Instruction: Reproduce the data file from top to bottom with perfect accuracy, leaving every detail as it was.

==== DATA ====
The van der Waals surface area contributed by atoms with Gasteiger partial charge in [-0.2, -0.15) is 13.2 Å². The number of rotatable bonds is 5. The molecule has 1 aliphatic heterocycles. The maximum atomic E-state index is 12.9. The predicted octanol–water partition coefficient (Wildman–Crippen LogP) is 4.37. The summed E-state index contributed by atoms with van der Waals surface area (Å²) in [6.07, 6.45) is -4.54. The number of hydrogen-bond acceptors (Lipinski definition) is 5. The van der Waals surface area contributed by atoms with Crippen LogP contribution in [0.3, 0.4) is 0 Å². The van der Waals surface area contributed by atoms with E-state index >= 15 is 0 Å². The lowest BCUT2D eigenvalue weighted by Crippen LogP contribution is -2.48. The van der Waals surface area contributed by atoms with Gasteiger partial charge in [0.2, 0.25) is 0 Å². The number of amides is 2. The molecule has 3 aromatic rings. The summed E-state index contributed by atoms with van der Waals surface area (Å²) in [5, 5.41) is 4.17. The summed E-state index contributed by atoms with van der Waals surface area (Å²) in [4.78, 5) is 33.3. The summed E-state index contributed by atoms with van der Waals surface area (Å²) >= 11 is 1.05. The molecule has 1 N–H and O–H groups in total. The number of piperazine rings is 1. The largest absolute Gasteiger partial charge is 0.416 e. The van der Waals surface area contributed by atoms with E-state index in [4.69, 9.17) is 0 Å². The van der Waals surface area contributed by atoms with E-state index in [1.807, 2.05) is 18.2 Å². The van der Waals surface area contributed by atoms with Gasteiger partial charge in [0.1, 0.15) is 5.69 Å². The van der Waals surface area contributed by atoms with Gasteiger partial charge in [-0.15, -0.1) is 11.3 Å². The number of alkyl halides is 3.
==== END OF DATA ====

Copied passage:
The van der Waals surface area contributed by atoms with Gasteiger partial charge in [-0.2, -0.15) is 13.2 Å². The number of rotatable bonds is 5. The molecule has 1 aliphatic heterocycles. The maximum atomic E-state index is 12.9. The predicted octanol–water partition coefficient (Wildman–Crippen LogP) is 4.37. The summed E-state index contributed by atoms with van der Waals surface area (Å²) in [6.07, 6.45) is -4.54. The number of hydrogen-bond acceptors (Lipinski definition) is 5. The van der Waals surface area contributed by atoms with Crippen LogP contribution in [0.3, 0.4) is 0 Å². The van der Waals surface area contributed by atoms with E-state index >= 15 is 0 Å². The lowest BCUT2D eigenvalue weighted by Crippen LogP contribution is -2.48. The van der Waals surface area contributed by atoms with Gasteiger partial charge in [0.2, 0.25) is 0 Å². The number of amides is 2. The molecule has 3 aromatic rings. The summed E-state index contributed by atoms with van der Waals surface area (Å²) in [5, 5.41) is 4.17. The summed E-state index contributed by atoms with van der Waals surface area (Å²) in [4.78, 5) is 33.3. The summed E-state index contributed by atoms with van der Waals surface area (Å²) >= 11 is 1.05. The molecule has 1 N–H and O–H groups in total. The number of piperazine rings is 1. The largest absolute Gasteiger partial charge is 0.416 e. The van der Waals surface area contributed by atoms with E-state index in [4.69, 9.17) is 0 Å². The van der Waals surface area contributed by atoms with E-state index in [1.807, 2.05) is 18.2 Å². The van der Waals surface area contributed by atoms with Gasteiger partial charge in [0.1, 0.15) is 5.69 Å². The van der Waals surface area contributed by atoms with Gasteiger partial charge in [-0.15, -0.1) is 11.3 Å². The number of alkyl halides is 3.